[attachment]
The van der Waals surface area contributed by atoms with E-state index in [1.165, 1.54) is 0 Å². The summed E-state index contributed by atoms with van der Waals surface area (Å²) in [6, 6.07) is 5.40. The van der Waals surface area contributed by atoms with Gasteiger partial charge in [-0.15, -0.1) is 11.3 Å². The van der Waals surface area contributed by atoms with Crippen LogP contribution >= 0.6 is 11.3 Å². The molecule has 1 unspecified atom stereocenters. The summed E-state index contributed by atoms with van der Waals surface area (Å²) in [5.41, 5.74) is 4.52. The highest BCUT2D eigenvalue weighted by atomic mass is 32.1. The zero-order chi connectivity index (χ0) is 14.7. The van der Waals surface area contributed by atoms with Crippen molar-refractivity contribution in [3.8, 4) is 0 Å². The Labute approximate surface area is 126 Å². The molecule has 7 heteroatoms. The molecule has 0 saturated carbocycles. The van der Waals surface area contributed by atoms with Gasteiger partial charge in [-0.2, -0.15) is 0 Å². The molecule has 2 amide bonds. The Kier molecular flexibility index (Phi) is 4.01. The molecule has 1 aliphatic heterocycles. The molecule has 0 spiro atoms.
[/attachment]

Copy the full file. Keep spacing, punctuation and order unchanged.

The van der Waals surface area contributed by atoms with E-state index in [1.165, 1.54) is 0 Å². The summed E-state index contributed by atoms with van der Waals surface area (Å²) in [6, 6.07) is 5.40. The van der Waals surface area contributed by atoms with Gasteiger partial charge in [-0.15, -0.1) is 11.3 Å². The van der Waals surface area contributed by atoms with Crippen LogP contribution >= 0.6 is 11.3 Å². The molecule has 1 unspecified atom stereocenters. The summed E-state index contributed by atoms with van der Waals surface area (Å²) in [5.41, 5.74) is 4.52. The highest BCUT2D eigenvalue weighted by atomic mass is 32.1. The zero-order chi connectivity index (χ0) is 14.7. The van der Waals surface area contributed by atoms with Crippen molar-refractivity contribution in [3.8, 4) is 0 Å². The Labute approximate surface area is 126 Å². The molecule has 7 heteroatoms. The molecule has 0 saturated carbocycles. The van der Waals surface area contributed by atoms with Gasteiger partial charge in [-0.2, -0.15) is 0 Å². The molecule has 2 amide bonds. The Kier molecular flexibility index (Phi) is 4.01. The molecule has 1 aliphatic heterocycles. The molecule has 0 spiro atoms.